Scientific name: Daedaleopsis septentrionalis
Derivation of name: Daedaleopsis means "having
appearance of Daedalea"; septentrionale means
Synonymy: Lenzites septentrionalis P. Karst;
Gloeophyllum septentrionalis (P. Karst.) P. Karst.
Occurrence on wood substrate: Saprobic; solitary or
overlapping groups on dead birch (Betula spp.) wood;
Dimensions: Caps up to 7 cm wide, 4 cm long, and
3 cm thick at the base.
Upper surface: Variably brown, darker with age;
densely concentrically zoned; surface finely
margin sharp and wavy.
Pore surface: White to grayish, then brownish with age;
surface bruises pinkish-brown when fresh; pores develop
into a lamellate configuration, lamellae (gills) thin, wavy,
and dichotomously forked.
Comments: Compare to Daedaleopsis confragosa. From
above, these two species are virtually identical and often
confused. The fertile surface of both species bruises a
pinkish-brown when fresh.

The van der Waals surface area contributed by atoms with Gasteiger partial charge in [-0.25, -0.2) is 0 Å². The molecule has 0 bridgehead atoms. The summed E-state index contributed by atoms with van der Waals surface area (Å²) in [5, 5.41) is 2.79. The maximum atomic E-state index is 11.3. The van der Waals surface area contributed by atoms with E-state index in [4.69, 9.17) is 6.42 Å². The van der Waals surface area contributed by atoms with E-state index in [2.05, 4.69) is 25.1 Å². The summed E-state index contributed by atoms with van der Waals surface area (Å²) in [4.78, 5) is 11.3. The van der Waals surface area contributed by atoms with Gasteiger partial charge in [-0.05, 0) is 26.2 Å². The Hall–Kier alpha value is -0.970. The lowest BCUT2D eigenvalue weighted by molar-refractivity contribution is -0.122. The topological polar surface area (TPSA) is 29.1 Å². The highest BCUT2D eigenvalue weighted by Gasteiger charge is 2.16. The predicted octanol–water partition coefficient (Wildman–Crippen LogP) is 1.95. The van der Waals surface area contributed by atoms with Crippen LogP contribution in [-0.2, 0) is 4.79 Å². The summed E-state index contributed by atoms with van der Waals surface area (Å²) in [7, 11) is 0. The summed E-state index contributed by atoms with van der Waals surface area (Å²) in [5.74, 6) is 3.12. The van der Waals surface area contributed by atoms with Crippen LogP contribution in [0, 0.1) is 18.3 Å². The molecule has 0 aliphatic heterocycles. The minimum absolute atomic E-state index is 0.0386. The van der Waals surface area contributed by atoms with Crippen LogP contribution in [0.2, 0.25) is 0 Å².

The two species can be reliably
on substrate identity and the configuration
of the fertile
surface. Daedaleopsis septentrionalis grows
birch wood whereas Daedaleopsis confragosa
a great diversity of hardwoods, including birch.
The fertile surface of
Daedaleopsis septentrionalis is
consistently lamellate whereas
has a much more maze-like and/or poroid fertile surface.
Upper surfaces of Daedaleopsis septentrionalis
(left) and Daedaleopsis confragosa (right). Photo © John
Figure 2. Pore surfaces of Daedaleopsis septentrionalis
(left) and Daedaleopsis confragosa (right).Photo © John
Close-up of the distinctly lamellate pore surface
septentrionalis specimen in Figure 2.
Photo © John Plischke III.
Figure 4. Daedaleopsis septentrionalis found at the 2007
foray at Orono, Maine. Photo © Gary Emberger.
Figure 5. Underside of the specimens in Figure 4.
Photo © Gary Emberger.
Figure 6. The pinkish-brown bruising of the pore surface
is quite evident on the young
specimens photographed in
Figure 5. Note, too, that the lamellate pore surface is also
dichotomously forks. Photo © Gary Emberger.